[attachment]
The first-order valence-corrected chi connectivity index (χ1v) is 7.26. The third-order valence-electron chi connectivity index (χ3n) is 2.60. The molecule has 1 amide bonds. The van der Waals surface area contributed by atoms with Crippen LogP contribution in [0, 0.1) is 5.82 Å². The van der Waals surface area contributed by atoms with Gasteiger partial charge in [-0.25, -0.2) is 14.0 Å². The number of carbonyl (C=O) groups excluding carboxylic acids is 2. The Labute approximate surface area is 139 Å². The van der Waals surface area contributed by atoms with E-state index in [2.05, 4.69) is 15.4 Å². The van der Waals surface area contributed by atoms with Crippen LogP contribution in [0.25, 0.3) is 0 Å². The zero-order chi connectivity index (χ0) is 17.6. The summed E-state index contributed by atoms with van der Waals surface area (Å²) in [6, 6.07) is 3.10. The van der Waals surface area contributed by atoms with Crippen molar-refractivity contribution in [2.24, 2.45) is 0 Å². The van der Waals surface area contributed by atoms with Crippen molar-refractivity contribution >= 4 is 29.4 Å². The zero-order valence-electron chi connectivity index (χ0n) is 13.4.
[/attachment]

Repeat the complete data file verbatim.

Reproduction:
The first-order valence-corrected chi connectivity index (χ1v) is 7.26. The third-order valence-electron chi connectivity index (χ3n) is 2.60. The molecule has 1 amide bonds. The van der Waals surface area contributed by atoms with Crippen LogP contribution in [0, 0.1) is 5.82 Å². The van der Waals surface area contributed by atoms with Gasteiger partial charge in [-0.25, -0.2) is 14.0 Å². The number of carbonyl (C=O) groups excluding carboxylic acids is 2. The Labute approximate surface area is 139 Å². The van der Waals surface area contributed by atoms with E-state index in [2.05, 4.69) is 15.4 Å². The van der Waals surface area contributed by atoms with Crippen LogP contribution in [0.25, 0.3) is 0 Å². The zero-order chi connectivity index (χ0) is 17.6. The summed E-state index contributed by atoms with van der Waals surface area (Å²) in [6, 6.07) is 3.10. The van der Waals surface area contributed by atoms with Crippen molar-refractivity contribution in [2.24, 2.45) is 0 Å². The van der Waals surface area contributed by atoms with Crippen molar-refractivity contribution >= 4 is 29.4 Å². The zero-order valence-electron chi connectivity index (χ0n) is 13.4.